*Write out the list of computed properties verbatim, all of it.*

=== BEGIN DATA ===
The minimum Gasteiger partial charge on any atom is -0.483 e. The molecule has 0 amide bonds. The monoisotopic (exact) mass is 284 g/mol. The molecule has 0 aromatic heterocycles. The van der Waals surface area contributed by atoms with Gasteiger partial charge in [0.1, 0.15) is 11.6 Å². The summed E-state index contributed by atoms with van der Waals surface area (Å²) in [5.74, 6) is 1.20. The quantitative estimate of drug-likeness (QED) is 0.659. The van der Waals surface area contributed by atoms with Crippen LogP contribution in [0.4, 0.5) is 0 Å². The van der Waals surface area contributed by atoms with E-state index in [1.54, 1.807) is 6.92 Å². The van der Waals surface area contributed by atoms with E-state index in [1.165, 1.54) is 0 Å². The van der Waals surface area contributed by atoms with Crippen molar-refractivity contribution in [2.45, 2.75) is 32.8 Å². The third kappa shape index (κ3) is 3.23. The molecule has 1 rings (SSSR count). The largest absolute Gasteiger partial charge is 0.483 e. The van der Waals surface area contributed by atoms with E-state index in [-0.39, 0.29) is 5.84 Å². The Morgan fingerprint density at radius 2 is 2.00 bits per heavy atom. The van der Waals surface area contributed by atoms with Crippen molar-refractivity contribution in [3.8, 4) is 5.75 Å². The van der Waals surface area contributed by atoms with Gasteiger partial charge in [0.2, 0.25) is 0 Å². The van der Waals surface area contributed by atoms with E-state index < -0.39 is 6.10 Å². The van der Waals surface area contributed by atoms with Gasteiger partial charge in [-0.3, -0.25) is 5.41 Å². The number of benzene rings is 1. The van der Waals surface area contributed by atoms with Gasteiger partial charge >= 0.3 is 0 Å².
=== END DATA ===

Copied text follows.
The minimum Gasteiger partial charge on any atom is -0.483 e. The molecule has 0 amide bonds. The monoisotopic (exact) mass is 284 g/mol. The molecule has 0 aromatic heterocycles. The van der Waals surface area contributed by atoms with Gasteiger partial charge in [0.1, 0.15) is 11.6 Å². The summed E-state index contributed by atoms with van der Waals surface area (Å²) in [5.74, 6) is 1.20. The quantitative estimate of drug-likeness (QED) is 0.659. The van der Waals surface area contributed by atoms with Crippen LogP contribution in [0.4, 0.5) is 0 Å². The van der Waals surface area contributed by atoms with E-state index in [1.54, 1.807) is 6.92 Å². The van der Waals surface area contributed by atoms with E-state index in [1.165, 1.54) is 0 Å². The van der Waals surface area contributed by atoms with Crippen molar-refractivity contribution in [2.45, 2.75) is 32.8 Å². The third kappa shape index (κ3) is 3.23. The molecule has 1 rings (SSSR count). The largest absolute Gasteiger partial charge is 0.483 e. The van der Waals surface area contributed by atoms with E-state index in [-0.39, 0.29) is 5.84 Å². The Morgan fingerprint density at radius 2 is 2.00 bits per heavy atom. The van der Waals surface area contributed by atoms with Crippen molar-refractivity contribution in [3.8, 4) is 5.75 Å². The van der Waals surface area contributed by atoms with Gasteiger partial charge in [0.2, 0.25) is 0 Å². The van der Waals surface area contributed by atoms with E-state index < -0.39 is 6.10 Å². The van der Waals surface area contributed by atoms with Gasteiger partial charge in [-0.3, -0.25) is 5.41 Å². The number of benzene rings is 1. The van der Waals surface area contributed by atoms with Gasteiger partial charge >= 0.3 is 0 Å².